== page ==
Persisting conflict in the northeast continues to drive severe food insecurity
Persistent Boko Haram conflict in the northeast during several years has led to extensive population displacement, very limited cultivation of staple foods, and major disruption to typical livelihoods activities. The response of humanitarian agencies to mitigate severe food insecurity has also been restricted by the poor security environment. The majority of the population in the area continues to face Crisis (IPC Phase 3) or Emergency (IPC Phase 4) acute food insecurity, with an increased risk of high levels of acute malnutrition and excess mortality. Areas that remain inaccessible are facing an elevated risk of Famine (IPC Phase 5).
An increase in attacks and conflict events in November due to the Boko Haram insurgency in the northeast, particularly in Borno State and parts of Adamawa State, has caused additional population displacement, substantial casualties, and restricted humanitarian access. In November, insurgents carried out suicide attacks in Mubi and Madagali towns (Adamawa State), and invaded Magumeri town in Borno State.
The recent IOM-DTM Round XIX report conducted in September 2017 revealed that the estimated number of IDPs in Adamawa, Bauchi, Borno, Gombe, Taraba, and Yobe States was 1,713,771 people, representing a decline of three percent relative to the previous Round XVIII in August 2017. Approximately 85 percent of the displaced reside in Borno State, the epicenter of the insurgency, while less than five percent are outside of Borno, Adamawa, and Yobe. Adamawa State recorded the highest returnee population relative to August data, with nearly 670,000 people returning, while Borno and Yobe States also noted an increase in the rate of return, by 7 and 3 percent respectively.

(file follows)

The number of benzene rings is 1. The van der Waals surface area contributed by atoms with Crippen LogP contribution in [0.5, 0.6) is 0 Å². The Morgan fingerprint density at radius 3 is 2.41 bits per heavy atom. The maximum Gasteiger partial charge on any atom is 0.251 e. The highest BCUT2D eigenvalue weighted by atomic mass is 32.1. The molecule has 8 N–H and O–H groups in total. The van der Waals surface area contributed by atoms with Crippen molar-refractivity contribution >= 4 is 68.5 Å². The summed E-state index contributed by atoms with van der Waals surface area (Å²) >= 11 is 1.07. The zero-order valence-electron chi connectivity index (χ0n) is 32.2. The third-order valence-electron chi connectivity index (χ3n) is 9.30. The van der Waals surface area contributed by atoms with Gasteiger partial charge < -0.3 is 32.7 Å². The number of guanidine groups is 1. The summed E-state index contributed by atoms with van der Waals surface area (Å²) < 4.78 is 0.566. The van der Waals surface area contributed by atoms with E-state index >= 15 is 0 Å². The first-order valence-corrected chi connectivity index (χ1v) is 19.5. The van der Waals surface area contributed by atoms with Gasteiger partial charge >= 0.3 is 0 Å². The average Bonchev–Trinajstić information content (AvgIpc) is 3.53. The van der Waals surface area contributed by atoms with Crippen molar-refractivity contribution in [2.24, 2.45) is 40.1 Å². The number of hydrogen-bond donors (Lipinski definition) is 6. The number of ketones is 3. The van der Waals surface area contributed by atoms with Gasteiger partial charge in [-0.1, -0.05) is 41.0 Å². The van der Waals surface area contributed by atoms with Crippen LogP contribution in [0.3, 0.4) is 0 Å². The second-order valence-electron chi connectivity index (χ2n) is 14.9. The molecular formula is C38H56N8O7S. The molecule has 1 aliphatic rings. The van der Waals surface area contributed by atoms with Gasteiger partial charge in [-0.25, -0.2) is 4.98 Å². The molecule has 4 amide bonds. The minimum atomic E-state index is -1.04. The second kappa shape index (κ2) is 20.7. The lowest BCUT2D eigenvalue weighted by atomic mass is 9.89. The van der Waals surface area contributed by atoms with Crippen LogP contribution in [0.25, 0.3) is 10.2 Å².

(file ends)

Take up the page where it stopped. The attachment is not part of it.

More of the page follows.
The IOM-DTM reports for January to September 2017 (Rounds XIV to XIX) indicate that food assistance remains a priority need for displaced households, with approximately 70 percent of the displaced reporting that food needs are the top assistance priority. The same reports indicate a consistent decrease in the IDP population across the six northeastern states during the period, with the exception of a slight increase in May.
Main season harvests have been concluded across the country. Aggregate production of major cereals (maize, millet, rice, and sorghum) increased by 9 percent compared to last year, and by 12 percent compared to the five-year average. Rice production was 23 percent above average, while maize production was 12 percent above average. Millet and sorghum production remained near-average. Above-average main season harvests have increased food availability and access for most households outside the northeast region, leading to Minimal (IPC Phase 1) acute food insecurity in most areas.
Food prices have begun to decline from their highly elevated prices, due to the combined impact of main season harvests, improving macroeconomic indicators, declining inflation rates, and the stabilization of the naira (NGN) against the US dollar (USD) and CFA. Between September and October, maize prices declined by about 24, 30, 40, and 47 percent in Dawanau-Kano, Potiskum, Gujungu and Saminaka markets, respectively. Prices for maize and other staple cereals are lower compared to the same period of last year. However, staple food prices remain elevated relative to the two-year and five-year average levels across most markets.